“If prices resemble an avalanche on a mountain path, retrace your steps and walk a smoother road” – Justin
Today I’m going to write a “biased” article. I’m going to write about one of the ingredients that has proven successful for me over the years, and that I believe is a timeless building block of market movement: directional momentum. The concept of directional momentum might help clarify some doubts our members have been having, regarding:
- when a trending phase is retracing vs. ending
- when a new trend is beginning
- when entries are “viable”
Let’s get started!
Select Your Primary Time Frame
Many trading quotes talk about “trading the trend” or “the trend is your friend”. However, traders that aren’t too familiar with price ladders start asking questions like “what trend do I follow? The Weekly? The Monthly? The Daily?The 4H?The 1Min?”. There are probably as many answers as there are traders in the market, but for the scope of this article, attempt to wrap your head around two ideas:
- timeframes are irrelevant
- select one primary timeframe, that suits your time availability
These two statements contradict each other, on the surface. Like everything in the market, they need to be qualified and put into context.
Timeframes are irrelevant, to me, has 2 separate meanings:
- on one hand it means that the market “just is”. The transactions that happen every minute of every day create that squiggly line we call “price”. We then like to “gift-wrap” price into neat little boxes called “candles” or “bars” and we attribute significance to certain patterns. Traders frequently ask question such as “is this Doji valid” or “Is this a valid reversal candle”. Let me clarify that the candle itself means nothing. What the trader is actually asking is “is the market changing direction”. And we can go “inside” a daily candle and judge the market’s movements on a 1Min or tick chart even. It’s all the same information, just “gift-wrapped” in a different manner.
- on the other hand, “timeframes are irrelevant” means that various traders will have different agendas and operate different objectives which will require more or less background confirmation. Some traders will be deploying their bets off of a data-influenced move (which is intraday in nature). Other traders will be playing a central-bank influenced move (which can be longer lasting). Other traders will stick to trends.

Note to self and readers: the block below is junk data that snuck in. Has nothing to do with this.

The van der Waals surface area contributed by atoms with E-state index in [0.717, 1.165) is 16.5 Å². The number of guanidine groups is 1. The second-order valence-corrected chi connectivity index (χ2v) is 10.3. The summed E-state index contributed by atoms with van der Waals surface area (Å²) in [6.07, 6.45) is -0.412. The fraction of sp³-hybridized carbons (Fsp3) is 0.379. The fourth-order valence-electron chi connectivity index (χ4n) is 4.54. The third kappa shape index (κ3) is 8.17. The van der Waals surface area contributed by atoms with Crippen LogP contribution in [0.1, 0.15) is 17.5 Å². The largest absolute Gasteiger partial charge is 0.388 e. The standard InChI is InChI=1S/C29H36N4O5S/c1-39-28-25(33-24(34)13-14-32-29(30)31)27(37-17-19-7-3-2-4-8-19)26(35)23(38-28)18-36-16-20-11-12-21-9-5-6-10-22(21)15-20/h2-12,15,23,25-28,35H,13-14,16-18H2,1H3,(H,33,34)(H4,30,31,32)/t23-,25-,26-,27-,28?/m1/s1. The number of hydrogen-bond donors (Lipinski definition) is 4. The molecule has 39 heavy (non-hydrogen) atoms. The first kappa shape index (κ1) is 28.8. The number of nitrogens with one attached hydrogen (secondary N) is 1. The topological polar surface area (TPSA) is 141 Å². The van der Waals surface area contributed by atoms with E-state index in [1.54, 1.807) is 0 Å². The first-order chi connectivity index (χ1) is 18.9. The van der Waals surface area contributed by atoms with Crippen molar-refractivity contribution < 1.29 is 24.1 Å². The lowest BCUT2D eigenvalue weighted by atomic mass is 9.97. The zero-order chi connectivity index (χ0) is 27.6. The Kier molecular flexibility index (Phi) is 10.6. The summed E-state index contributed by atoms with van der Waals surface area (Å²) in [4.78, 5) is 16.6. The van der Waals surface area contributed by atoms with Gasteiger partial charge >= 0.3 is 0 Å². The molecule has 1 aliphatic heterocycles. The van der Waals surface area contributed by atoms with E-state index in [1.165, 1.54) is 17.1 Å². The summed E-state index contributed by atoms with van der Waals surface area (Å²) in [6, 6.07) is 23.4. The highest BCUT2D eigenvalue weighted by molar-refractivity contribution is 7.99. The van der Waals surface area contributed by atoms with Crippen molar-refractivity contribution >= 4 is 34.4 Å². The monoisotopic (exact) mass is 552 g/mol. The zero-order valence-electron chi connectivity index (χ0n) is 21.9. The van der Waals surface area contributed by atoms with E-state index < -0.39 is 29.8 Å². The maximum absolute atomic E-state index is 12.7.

This leads us to the next statement: select 1 primary time frame. Most retail traders are trading around a day-job (and that’s not a disadvantage by the way). It simply means that, compared to industry participants, retail traders have less experience and require, perhaps, a logical and simple structure that allows them to be efficient with their time and efforts.
Selecting one primary time frame, for example a Daily chart, allows traders to avoid confusion amongst time frames. Make a choice, and stick to it. A robust Daily chart is usually a good starting point.
AudCad has been a nice trendy vehicle of late and is a good example. The objective of selecting a primary time frame (Daily in this example) is to have a consistent starting point from which to gauge the potential momentum strength and directional bias of the pairs you are interested in trading.
At the core of any directional approach is the concept of momentum. Essentially you should be looking for higher high/higher low “stair steps” in an uptrend, and lower high/lower low steps in a downtrend. Going back to classic Dow Theory, in order to have “faith” in a new trend, you should witness at least 2/3 of these occurances on your primary chart before drilling down through the timeframe spectrum.
Now that we know how to define a “trending” market on our primary time frame, what is required in order to continue scaling into the market, or initiating a fresh trade?